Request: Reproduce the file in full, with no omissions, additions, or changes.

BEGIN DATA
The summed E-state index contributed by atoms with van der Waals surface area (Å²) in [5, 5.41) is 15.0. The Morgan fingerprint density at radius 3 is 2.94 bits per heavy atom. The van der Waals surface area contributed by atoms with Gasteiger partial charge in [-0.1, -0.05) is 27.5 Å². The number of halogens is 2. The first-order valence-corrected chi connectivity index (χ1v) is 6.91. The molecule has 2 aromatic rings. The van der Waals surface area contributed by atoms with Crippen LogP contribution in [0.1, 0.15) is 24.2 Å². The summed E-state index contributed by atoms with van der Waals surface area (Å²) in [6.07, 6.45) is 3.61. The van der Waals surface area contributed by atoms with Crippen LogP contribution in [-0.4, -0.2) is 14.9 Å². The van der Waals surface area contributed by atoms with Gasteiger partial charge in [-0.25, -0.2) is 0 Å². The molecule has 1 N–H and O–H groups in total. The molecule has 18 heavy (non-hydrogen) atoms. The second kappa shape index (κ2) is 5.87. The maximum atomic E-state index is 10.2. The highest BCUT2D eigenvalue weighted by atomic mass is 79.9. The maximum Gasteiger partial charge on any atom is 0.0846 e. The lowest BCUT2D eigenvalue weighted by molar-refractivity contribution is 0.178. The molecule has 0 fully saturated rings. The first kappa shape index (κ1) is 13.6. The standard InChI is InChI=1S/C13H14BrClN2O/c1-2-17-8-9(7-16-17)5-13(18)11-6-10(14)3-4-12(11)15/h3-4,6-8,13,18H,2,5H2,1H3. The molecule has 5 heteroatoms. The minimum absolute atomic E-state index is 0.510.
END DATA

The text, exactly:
The summed E-state index contributed by atoms with van der Waals surface area (Å²) in [5, 5.41) is 15.0. The Morgan fingerprint density at radius 3 is 2.94 bits per heavy atom. The van der Waals surface area contributed by atoms with Gasteiger partial charge in [-0.1, -0.05) is 27.5 Å². The number of halogens is 2. The first-order valence-corrected chi connectivity index (χ1v) is 6.91. The molecule has 2 aromatic rings. The van der Waals surface area contributed by atoms with Crippen LogP contribution in [0.1, 0.15) is 24.2 Å². The summed E-state index contributed by atoms with van der Waals surface area (Å²) in [6.07, 6.45) is 3.61. The van der Waals surface area contributed by atoms with Crippen LogP contribution in [-0.4, -0.2) is 14.9 Å². The van der Waals surface area contributed by atoms with Gasteiger partial charge in [-0.25, -0.2) is 0 Å². The molecule has 1 N–H and O–H groups in total. The molecule has 18 heavy (non-hydrogen) atoms. The second kappa shape index (κ2) is 5.87. The maximum atomic E-state index is 10.2. The highest BCUT2D eigenvalue weighted by atomic mass is 79.9. The maximum Gasteiger partial charge on any atom is 0.0846 e. The lowest BCUT2D eigenvalue weighted by molar-refractivity contribution is 0.178. The molecule has 0 fully saturated rings. The first kappa shape index (κ1) is 13.6. The standard InChI is InChI=1S/C13H14BrClN2O/c1-2-17-8-9(7-16-17)5-13(18)11-6-10(14)3-4-12(11)15/h3-4,6-8,13,18H,2,5H2,1H3. The molecule has 5 heteroatoms. The minimum absolute atomic E-state index is 0.510.